Yoga classes

Yoga classes were held for one hour, one day a week. I have to admit that the yoga classes were the most enjoyable for both me and the kids. My worries about their perceptions of yoga were quickly diminished after the first class. Not only was it a great way for them to learn English and exercise but it was a great way for all of us to bond. Even the boys enjoyed it! The older girls focused more on holding positions and proper positioning while the younger ones allowed themselves to be silly and fall where their bodies took them. I taught them how to relieve stress through breathing exercises which I hope they practice in the future. We sang songs to help them remember series of positions like sun salutations which the little ones thoroughly enjoyed belting out at the top of their lungs! They were so flexible and willing to try any position. It was nice to see them smiling and full of energy!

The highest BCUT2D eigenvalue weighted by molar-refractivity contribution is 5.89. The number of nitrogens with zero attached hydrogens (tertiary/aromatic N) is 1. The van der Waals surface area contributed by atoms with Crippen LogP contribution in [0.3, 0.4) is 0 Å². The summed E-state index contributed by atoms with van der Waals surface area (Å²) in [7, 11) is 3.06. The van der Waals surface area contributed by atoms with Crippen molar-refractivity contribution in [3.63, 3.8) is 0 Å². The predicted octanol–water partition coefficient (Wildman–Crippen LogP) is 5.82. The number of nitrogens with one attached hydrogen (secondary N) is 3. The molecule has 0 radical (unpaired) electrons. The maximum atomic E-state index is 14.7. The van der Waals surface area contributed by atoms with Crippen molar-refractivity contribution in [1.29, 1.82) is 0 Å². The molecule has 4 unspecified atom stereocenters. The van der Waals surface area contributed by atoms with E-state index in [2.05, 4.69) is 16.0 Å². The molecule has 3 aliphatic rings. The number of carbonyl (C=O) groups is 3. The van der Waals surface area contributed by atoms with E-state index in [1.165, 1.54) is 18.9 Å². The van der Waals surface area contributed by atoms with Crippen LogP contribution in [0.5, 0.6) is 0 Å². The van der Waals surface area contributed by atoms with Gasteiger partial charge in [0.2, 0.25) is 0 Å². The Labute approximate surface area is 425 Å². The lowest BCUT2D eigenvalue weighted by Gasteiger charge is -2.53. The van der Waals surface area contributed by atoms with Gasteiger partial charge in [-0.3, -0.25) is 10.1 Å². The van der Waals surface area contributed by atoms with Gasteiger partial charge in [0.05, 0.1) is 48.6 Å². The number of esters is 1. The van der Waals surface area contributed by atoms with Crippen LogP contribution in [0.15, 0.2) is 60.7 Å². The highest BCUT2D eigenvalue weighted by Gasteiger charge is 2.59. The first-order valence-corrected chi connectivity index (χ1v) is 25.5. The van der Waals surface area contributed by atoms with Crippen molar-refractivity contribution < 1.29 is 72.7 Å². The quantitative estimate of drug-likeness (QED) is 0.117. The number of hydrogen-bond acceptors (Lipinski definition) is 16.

It was also especially nice to see the older girls exercising and having fun. In Tel Rumeida you do not see girls outside. They spend most of their time inside their own homes, visiting friends in their homes or within the confines of the grounds of their family’s home. They rarely get to run around and exercise. Some of the girls were aware of stretching exercises that they said they learned from television and gym class at school. Yoga though was new to them and they initially associated it with meditation. They seemed really eager to learn more once they experienced it. I always felt on top of the world after a yoga session with them.